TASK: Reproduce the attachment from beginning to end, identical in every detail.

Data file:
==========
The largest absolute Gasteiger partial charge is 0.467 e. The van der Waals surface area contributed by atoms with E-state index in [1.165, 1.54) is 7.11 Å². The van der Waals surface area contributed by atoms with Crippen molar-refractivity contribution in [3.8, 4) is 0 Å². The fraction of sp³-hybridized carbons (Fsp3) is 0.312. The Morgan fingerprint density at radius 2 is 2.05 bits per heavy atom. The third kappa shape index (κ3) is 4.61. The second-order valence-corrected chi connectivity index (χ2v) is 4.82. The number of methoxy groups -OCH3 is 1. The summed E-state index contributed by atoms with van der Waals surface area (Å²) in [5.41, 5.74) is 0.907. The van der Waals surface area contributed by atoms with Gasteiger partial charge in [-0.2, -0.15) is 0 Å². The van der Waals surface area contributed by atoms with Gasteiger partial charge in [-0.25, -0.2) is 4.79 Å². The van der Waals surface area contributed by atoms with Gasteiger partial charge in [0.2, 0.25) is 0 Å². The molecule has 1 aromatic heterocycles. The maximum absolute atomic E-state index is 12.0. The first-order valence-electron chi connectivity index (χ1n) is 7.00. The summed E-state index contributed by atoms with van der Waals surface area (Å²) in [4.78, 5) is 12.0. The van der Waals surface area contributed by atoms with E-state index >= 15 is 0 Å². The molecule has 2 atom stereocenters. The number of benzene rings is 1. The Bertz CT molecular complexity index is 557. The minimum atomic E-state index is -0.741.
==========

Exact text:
The largest absolute Gasteiger partial charge is 0.467 e. The van der Waals surface area contributed by atoms with E-state index in [1.165, 1.54) is 7.11 Å². The van der Waals surface area contributed by atoms with Crippen molar-refractivity contribution in [3.8, 4) is 0 Å². The fraction of sp³-hybridized carbons (Fsp3) is 0.312. The Morgan fingerprint density at radius 2 is 2.05 bits per heavy atom. The third kappa shape index (κ3) is 4.61. The second-order valence-corrected chi connectivity index (χ2v) is 4.82. The number of methoxy groups -OCH3 is 1. The summed E-state index contributed by atoms with van der Waals surface area (Å²) in [5.41, 5.74) is 0.907. The van der Waals surface area contributed by atoms with Gasteiger partial charge in [-0.2, -0.15) is 0 Å². The van der Waals surface area contributed by atoms with Gasteiger partial charge in [-0.25, -0.2) is 4.79 Å². The van der Waals surface area contributed by atoms with Gasteiger partial charge in [0.2, 0.25) is 0 Å². The molecule has 1 aromatic heterocycles. The maximum absolute atomic E-state index is 12.0. The first-order valence-electron chi connectivity index (χ1n) is 7.00. The summed E-state index contributed by atoms with van der Waals surface area (Å²) in [4.78, 5) is 12.0. The van der Waals surface area contributed by atoms with E-state index >= 15 is 0 Å². The molecule has 2 atom stereocenters. The number of benzene rings is 1. The Bertz CT molecular complexity index is 557. The minimum atomic E-state index is -0.741.